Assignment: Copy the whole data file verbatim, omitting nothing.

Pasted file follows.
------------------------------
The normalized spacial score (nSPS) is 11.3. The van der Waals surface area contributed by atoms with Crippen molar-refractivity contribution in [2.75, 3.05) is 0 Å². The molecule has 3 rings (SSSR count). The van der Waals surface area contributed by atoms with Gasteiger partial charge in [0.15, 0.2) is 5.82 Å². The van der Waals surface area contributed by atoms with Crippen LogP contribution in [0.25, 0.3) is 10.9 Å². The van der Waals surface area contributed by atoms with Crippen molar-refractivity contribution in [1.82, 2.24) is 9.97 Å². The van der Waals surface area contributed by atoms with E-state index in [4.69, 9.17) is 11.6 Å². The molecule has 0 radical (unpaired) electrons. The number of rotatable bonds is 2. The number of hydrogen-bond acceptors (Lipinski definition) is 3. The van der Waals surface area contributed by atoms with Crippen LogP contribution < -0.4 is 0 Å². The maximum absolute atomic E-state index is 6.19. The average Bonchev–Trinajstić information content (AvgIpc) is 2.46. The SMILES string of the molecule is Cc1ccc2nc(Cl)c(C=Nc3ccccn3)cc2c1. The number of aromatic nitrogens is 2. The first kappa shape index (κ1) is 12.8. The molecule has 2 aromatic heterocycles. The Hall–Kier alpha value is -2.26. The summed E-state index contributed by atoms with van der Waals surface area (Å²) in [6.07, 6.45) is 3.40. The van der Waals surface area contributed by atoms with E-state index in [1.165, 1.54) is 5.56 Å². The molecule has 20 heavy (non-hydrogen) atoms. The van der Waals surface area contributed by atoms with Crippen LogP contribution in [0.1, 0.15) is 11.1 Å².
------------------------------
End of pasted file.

The normalized spacial score (nSPS) is 11.3. The van der Waals surface area contributed by atoms with Crippen molar-refractivity contribution in [2.75, 3.05) is 0 Å². The molecule has 3 rings (SSSR count). The van der Waals surface area contributed by atoms with Gasteiger partial charge in [0.15, 0.2) is 5.82 Å². The van der Waals surface area contributed by atoms with Crippen LogP contribution in [0.25, 0.3) is 10.9 Å². The van der Waals surface area contributed by atoms with Crippen molar-refractivity contribution in [1.82, 2.24) is 9.97 Å². The van der Waals surface area contributed by atoms with E-state index in [4.69, 9.17) is 11.6 Å². The molecule has 0 radical (unpaired) electrons. The number of rotatable bonds is 2. The number of hydrogen-bond acceptors (Lipinski definition) is 3. The van der Waals surface area contributed by atoms with Crippen LogP contribution < -0.4 is 0 Å². The maximum absolute atomic E-state index is 6.19. The average Bonchev–Trinajstić information content (AvgIpc) is 2.46. The SMILES string of the molecule is Cc1ccc2nc(Cl)c(C=Nc3ccccn3)cc2c1. The number of aromatic nitrogens is 2. The first kappa shape index (κ1) is 12.8. The molecule has 2 aromatic heterocycles. The Hall–Kier alpha value is -2.26. The summed E-state index contributed by atoms with van der Waals surface area (Å²) in [6.07, 6.45) is 3.40. The van der Waals surface area contributed by atoms with E-state index in [1.165, 1.54) is 5.56 Å². The molecule has 20 heavy (non-hydrogen) atoms. The van der Waals surface area contributed by atoms with Crippen LogP contribution in [0.1, 0.15) is 11.1 Å².